Then after updating, it’s possible to install yunohost (4.0.3 at the time of writing) with a curl one liner: curl | bash

Post intsall steps are pretty straightforward, here’s a link.

I ended up using a domain as it was graciously offered for free.

My multi-HDD setup

Note: What this section describes has to be done after yunohost is up and running in the system, I tried doing it the other way around and that caused my SATA HAT to stop working altogether, no HDDs were detected, fan stopped spinning and the little LCD display showed nothing

A while back I got an awesome RADXA Quad-SATA HAT that houses 4x1TB HDDs. It is not detected or working out of the box but the installation process is detailed here. So my system has 5 HDDs (4 in the SATA-HAT and the one I boot from connected one of the pi’s USB ports).

I also wanted to have some sense of security for my data so naturally I set up 2x RAID1 arrays (mdadm is your best friend, here’s a useful guide)

All this sounds very nice, doesn’t it? There’s always a catch: since the external drives are on the SATA HAT it is not possible to just edit fstab and auto-mount them on the system, there is a service associated with the SATA HAT that needs to be running to “see” the drives. My hacky solution for now is mounting the drives everytime I restart the system (yes, by hand, like a caveman).

App installing and configuration

Installing apps was surprisingly easy, Gitea, WordPress, Nextcloud and Piwigo are one clic installs except for Synapse, the fix is just installing from testing branch: sudo yunohost app install --debug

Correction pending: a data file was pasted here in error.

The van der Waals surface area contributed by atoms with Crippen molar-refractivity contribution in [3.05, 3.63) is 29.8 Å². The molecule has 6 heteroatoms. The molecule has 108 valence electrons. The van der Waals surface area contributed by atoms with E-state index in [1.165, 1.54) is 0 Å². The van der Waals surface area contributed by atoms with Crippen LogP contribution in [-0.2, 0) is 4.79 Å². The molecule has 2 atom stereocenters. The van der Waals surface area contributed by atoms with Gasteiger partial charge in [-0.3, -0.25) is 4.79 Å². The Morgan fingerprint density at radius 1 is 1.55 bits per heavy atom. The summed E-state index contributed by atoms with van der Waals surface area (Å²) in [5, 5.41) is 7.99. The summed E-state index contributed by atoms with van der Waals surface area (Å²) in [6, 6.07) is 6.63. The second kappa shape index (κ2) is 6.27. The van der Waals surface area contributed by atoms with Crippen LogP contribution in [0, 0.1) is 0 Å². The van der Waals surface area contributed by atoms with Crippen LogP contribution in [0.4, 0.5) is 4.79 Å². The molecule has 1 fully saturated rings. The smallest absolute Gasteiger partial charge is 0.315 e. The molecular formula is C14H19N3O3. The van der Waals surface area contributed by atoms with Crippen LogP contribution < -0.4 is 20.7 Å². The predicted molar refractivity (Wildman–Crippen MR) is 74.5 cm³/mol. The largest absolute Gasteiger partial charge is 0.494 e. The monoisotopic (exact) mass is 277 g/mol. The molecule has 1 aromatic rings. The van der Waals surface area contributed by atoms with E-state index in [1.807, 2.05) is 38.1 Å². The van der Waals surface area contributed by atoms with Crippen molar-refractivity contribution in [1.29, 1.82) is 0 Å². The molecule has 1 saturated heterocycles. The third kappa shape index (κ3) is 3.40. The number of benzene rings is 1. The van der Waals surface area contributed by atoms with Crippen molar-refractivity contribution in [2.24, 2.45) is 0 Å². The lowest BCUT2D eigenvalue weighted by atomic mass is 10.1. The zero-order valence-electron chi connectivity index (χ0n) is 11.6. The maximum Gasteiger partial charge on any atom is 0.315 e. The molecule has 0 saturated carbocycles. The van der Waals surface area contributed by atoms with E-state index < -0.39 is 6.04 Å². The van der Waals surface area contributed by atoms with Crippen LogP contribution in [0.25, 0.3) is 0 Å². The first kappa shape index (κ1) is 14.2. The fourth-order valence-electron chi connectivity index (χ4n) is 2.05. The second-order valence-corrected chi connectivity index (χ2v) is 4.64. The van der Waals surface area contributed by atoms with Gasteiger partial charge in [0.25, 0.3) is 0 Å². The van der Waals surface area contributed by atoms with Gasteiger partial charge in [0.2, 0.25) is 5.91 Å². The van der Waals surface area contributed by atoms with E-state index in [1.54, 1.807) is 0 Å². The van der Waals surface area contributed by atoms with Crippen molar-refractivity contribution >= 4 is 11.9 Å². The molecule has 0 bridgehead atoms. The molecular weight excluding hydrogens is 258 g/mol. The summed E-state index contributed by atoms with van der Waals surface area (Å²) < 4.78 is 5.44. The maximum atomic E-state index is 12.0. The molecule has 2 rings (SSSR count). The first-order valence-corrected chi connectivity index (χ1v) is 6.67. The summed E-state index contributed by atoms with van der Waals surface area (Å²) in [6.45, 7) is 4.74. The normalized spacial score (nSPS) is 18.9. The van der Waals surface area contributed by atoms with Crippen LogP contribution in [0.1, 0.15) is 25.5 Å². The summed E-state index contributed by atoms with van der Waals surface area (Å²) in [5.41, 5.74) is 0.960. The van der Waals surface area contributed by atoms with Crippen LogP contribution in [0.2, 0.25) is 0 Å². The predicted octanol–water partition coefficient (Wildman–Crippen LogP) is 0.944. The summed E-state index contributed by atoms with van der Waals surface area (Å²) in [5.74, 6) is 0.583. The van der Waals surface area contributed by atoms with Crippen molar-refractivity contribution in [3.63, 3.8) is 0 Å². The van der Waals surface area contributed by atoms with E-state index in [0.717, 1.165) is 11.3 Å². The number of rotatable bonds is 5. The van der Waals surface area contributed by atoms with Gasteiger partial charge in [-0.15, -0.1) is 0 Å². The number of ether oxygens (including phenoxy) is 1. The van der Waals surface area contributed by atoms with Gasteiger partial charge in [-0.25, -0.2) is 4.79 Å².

Since the apps are installed in the boot drive I decided to move or reference content to/from the other drives. My Nextcloud instance has access to the external storage so I’m able to “upload” pictures to my external drives. then I just made symlinks from /home/ to reference the album directories in the external drives. Here’s an useful link, also, hopefully you don’t screw up like me but here’s a link on how to remove symlinks. Hacky solution, yes, but it works.

So far my idea is to “upload” content to external storage through Nextcloud and follow the same approach (for blogposts, videos, etc …)

I am also testing communication through my Synapse instance (I can be found as and the Nextcloud Talk plugin with my folks back home.


Because what kind of engineer would I be if I was satisfied? Improvements:

  • I recently bought a domain from Namecheap, so I’ll be using that for my blog in the future
  • Deciding between Writefreely or WordPress to migrate this blog (writefreely has federation and I don’t know if the activity pub plugin for wordpress is mature enough)
  • There is a problem with outgoing port 25 so my self-hosted email address can receive but not send any emails and there’s an issue with reverse DNS so basically even if I could send them they’d be rejected or best case sent to spam. Apparently this is a router issue, my ISP has replied that they don’t block anything on their side
  • Deciding if I move my inner circle from Signal to Element (through my Synapse instance) or just use Nextcloud Talk

Well, that’s all, any suggestions are greatly appreciated.

Day 10 of

Ever since I started looking into the Fediverse, FOSS/FLOSS, privacy and self-hosting I was pleasantly surprised by how engaging and helpful the community can be.

As an example: in Fosstodon all my interactions have been very nice, from sharing random unrelated stuff to asking for advice on more technical matters everyone has always been helpful and willing to give advice.

Another great experience I had recently was related with the yunohost project (long story short, my Open Media Vault setup went down in flames, tutorial coming shortly), being kind of a big project one would think that as an individual, communication would be slow or hard, kind of like with companies as a consumer.